It seems undeniable that networks are one of the universal structures of reality. Humans construct networks of many kinds, and in 2021 these networks are becoming the dominant part of our lives. Even the Cosmic matter that makes us all is organized in a kind of structured flow that follows the distribution of itself through gravitational interaction.

To give some of these networks physical shape, we use different kinds of 3D printing. For example, stereolitography (SLA) can produce robust structures as long as they are interconnected and don't contain too many overhangs. The pictured prints were generated from 37 thousand galaxies from the Sloan Digital Sky Survey catalog. We use the Polyphorm software to generate density-field approximations of the Cosmic Web, and subsequent meshing and slicing of the data.

This is an ongoing project, please contact us if you're interested to know more or contribute.

 Physarum Telam
     Winner of the Art Award @ Artificial Life (June 2021)
     Issei Mori*, Oskar Elek*, Joseph N. Burchett, Angus G. Forbes

Physarum Telam

Physarum Telam is an interactive online installation reimagining our team’s research project Polyphorm. Through Physarum Telam we celebrate the slime mold, its awesome weirdness and inexplicable familiarity. For an undifferentiated yellow blob, it boasts remarkable skills: learning, adaptation, navigation. But in spite of these outstanding abilities, it is Physarum’s appearance that makes it instantly recognizable amongst earthly living forms.

In order to reproduce its yellow slimy translucent exterior, we designed a custom physically based appearance model dubbed Slimex. This composite model consists of two components: a glossy surface BSDF representing the organism’s thin transparent membrane and a volumetric scattering model representing the yellow-pigmented cytoplasmic fluid. The images computed by Monte-Carlo path tracing using Slimex provide physically realistic depictions of Physarum, or rather, its imaginary 3D equivalent.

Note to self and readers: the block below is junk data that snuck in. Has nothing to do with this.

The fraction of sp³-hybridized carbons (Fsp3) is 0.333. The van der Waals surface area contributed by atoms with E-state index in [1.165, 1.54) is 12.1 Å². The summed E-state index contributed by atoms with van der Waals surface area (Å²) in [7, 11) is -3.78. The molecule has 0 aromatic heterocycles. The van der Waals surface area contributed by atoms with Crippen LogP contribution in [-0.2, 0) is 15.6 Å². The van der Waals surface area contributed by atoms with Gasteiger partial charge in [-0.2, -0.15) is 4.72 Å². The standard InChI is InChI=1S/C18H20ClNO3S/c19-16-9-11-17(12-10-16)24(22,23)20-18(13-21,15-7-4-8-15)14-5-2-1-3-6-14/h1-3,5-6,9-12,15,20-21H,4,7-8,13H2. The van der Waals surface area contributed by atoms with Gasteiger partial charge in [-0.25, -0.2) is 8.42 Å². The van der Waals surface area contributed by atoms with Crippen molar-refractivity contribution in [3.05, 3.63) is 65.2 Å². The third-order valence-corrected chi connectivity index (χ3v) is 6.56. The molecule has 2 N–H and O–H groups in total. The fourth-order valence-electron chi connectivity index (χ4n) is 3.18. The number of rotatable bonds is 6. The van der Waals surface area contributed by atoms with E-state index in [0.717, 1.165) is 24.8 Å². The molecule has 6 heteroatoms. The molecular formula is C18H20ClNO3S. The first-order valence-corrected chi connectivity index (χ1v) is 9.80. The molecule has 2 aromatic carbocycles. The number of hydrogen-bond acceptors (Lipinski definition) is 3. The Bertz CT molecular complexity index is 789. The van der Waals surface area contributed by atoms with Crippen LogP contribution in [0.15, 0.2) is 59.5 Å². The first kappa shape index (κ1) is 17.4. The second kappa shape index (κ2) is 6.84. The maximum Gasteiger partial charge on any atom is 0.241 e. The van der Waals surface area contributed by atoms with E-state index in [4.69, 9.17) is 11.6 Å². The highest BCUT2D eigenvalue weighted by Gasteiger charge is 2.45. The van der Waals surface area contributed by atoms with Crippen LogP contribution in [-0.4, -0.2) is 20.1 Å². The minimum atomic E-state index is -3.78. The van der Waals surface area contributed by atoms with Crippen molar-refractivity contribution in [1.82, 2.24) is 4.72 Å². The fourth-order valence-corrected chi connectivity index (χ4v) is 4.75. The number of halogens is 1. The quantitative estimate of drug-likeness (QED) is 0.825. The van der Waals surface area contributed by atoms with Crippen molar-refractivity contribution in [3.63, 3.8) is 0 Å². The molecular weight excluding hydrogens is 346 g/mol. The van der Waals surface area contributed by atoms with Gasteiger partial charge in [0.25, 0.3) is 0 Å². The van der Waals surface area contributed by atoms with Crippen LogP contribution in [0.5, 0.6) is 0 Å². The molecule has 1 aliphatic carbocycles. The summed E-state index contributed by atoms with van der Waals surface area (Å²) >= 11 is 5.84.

Physarum Telam takes the audience on a tour around the Cosmic Web data generated by Polyphorm. In this interactive online application the observer can freely navigate and examine the data rendered with a standard 3D volume visualization technique called maximum intensity projection, or MIP in short. The style of MIP will be familiar to most, as it is commonly used in medical and scientific 3D visualizations. In addition to the dataset, the visualization also contains several spherical nodes functioning as portals: when clicked, the camera smoothly transitions to the respective node position, and switches to one of the images pre-rendered by Slimex. This novel view of the data reveals to the observer the true nature of its original inspiration: a humble yellow squishy blob with affinity for connecting, for bridging things.

[HTM]Physarum Telam            [HTM]ALIFE Presentation            [PDF]Extended Abstract

As Above - So Below

 As Above - So Below
     Digital Print @ MAH Santa Cruz (Spring 2021)
     Oskar Elek

The exhibition: In these uncertain times, it's more important than ever to come together to create, celebrate, and heal. The daily lives of people all over the world have changed dramatically in response to the rapid spread of COVID-19. While shelter in place orders have many people spending more time indoors, others continue to live and work outside the home with caution. "In These Uncertain Times" has showcased the creativity and resilience of Santa Cruz County’s response to shelter in place and the COVID-19 global pandemic. Through community-sourced artwork, individual stories and objects from the MAH’s history collection, the exhibition explore the ways that creativity and community can support us through times of uncertainty.

The work: What is our place in a displaced world? How to find connection when our most outstanding shared condition separates us? We set out to answer such questions from a Cosmic perspective. Inspired by nature, we imbued a computer algorithm with the power to connect. The result is a simulation of an ancient organism called Physarum polycephalum ‘slime mold’ applied on a grand scale -- 37,600 galaxies interconnected by tendrils and filaments, joined together in a single vast structure, the Cosmic web. The microscopic and the macroscopic, bridged by universal scale-independent network structures. And with us, humans, right in the middle: slicing the Cosmic web bottom-up, we get images with uncanny resemblance to tomographic scans of our own brain. Again a network, billions of neurons teeming with individual activity, yet united in a desire for place and meaning. Even in uncertain times, we don’t stop looking for connection.

Technical description: The images of the Cosmic web are rendered by a scientific visualization software Polyphorm, developed in 2020 by computational media and astrophysics researchers from UC Santa Cruz. These results have led to several scientific publications in top journals in the fields, expanding our understanding of these (largest known) cosmological structures.